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Hacking group leaks Nvidia data following alleged ransomware attack

LAPSU$ claims to have released Nvidia source code and highly confidential GPU driver data

The ransomware group that claimed to be behind last week’s Nvidia cyber attack has released part of the data it stole from the company. 

Nvidia was the victim of a ransomware attack last week, according to a Bloomberg source. The incident wasn’t connected to the Ukraine conflict and, at the time, looked to be relatively minor.

However, the attack may have been more serious than first thought, as Nvidia’s email systems and developer tools reportedly suffered outages as a result, according to the Telegraph.

A source told the publication that the intrusion had completely compromised the company’s internal systems, although some email services did return on Friday. At the time it was unclear whether any data had been stolen or deleted from the company.

Today, the extortion group LAPSU$ announced it has leaked part one of Nvidia data, which apparently contains source code and highly confidential or secret data from various parts of Nvidia’s GPU drivers, according to Telegram posts made by the group and seen by cyber security researcher Soufiane Tahiri.

The group included a download link to the data in its post, although this is yet to be verified.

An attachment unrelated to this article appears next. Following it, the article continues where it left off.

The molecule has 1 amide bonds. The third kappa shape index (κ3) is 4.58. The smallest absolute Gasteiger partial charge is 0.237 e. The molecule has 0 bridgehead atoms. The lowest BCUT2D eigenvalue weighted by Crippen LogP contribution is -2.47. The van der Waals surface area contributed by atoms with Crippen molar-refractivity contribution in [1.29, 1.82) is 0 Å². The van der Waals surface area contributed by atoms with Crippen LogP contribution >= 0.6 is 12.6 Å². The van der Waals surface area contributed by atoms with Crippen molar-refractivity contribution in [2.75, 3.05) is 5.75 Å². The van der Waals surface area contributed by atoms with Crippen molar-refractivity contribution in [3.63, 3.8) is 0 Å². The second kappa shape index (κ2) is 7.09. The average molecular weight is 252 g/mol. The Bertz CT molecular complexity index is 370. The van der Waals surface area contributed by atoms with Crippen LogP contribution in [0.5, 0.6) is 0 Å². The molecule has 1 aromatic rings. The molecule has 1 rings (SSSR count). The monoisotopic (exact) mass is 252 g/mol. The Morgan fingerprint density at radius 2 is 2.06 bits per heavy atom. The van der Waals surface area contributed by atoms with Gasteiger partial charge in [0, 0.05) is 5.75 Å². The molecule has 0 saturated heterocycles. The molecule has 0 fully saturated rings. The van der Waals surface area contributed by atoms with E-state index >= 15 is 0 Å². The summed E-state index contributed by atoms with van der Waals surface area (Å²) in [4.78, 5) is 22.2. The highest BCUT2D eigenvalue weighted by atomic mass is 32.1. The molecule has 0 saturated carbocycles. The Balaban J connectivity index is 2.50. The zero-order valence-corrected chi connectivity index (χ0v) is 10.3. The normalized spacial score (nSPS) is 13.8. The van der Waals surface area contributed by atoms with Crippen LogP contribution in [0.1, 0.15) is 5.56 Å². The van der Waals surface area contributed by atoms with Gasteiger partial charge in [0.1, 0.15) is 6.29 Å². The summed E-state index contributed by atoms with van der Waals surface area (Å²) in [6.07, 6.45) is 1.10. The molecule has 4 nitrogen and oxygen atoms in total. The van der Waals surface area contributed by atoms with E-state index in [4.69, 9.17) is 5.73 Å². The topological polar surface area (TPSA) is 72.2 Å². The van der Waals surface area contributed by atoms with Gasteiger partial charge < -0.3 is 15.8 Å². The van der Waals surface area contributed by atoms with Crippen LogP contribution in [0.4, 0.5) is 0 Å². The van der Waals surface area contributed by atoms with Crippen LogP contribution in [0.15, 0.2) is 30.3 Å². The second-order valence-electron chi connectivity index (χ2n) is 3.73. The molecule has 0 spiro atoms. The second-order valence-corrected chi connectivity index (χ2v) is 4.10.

LAPSU$ took responsibility for the attack on 26 February, saying it breached Nvidia and exfiltrated over 1TB of data. It planned to leak all Nvidia employees passwords and NTLM hashes.

However, LAPSU$ also claimed that Nvidia launched a ransomware attack of its own on the group in retaliation. The group called the company criminals, underlining it was fortunate it had backed up its data.

LAPSU$ said that Nvidia was able to carry out the hack as access to Nvidia’s employee VPN requires the PC to be enrolled in mobile device management. Through this, the company was able to connect to a virtual machine the hacking group uses.

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“Yes they successfully encrypted the data,” wrote the group in a Telegram post. “However we have a backup and it’s safe from scum!!!”

The group also said it didn’t plan to leak the data, but Nvidia made the “scummy move” to try and delete its personal data.

“We are investigating an incident,” a spokesperson from Nvidia told IT Pro. “Our business and commercial activities continue uninterrupted. We are still working to evaluate the nature and scope of the event and don't have any additional information to share at this time."

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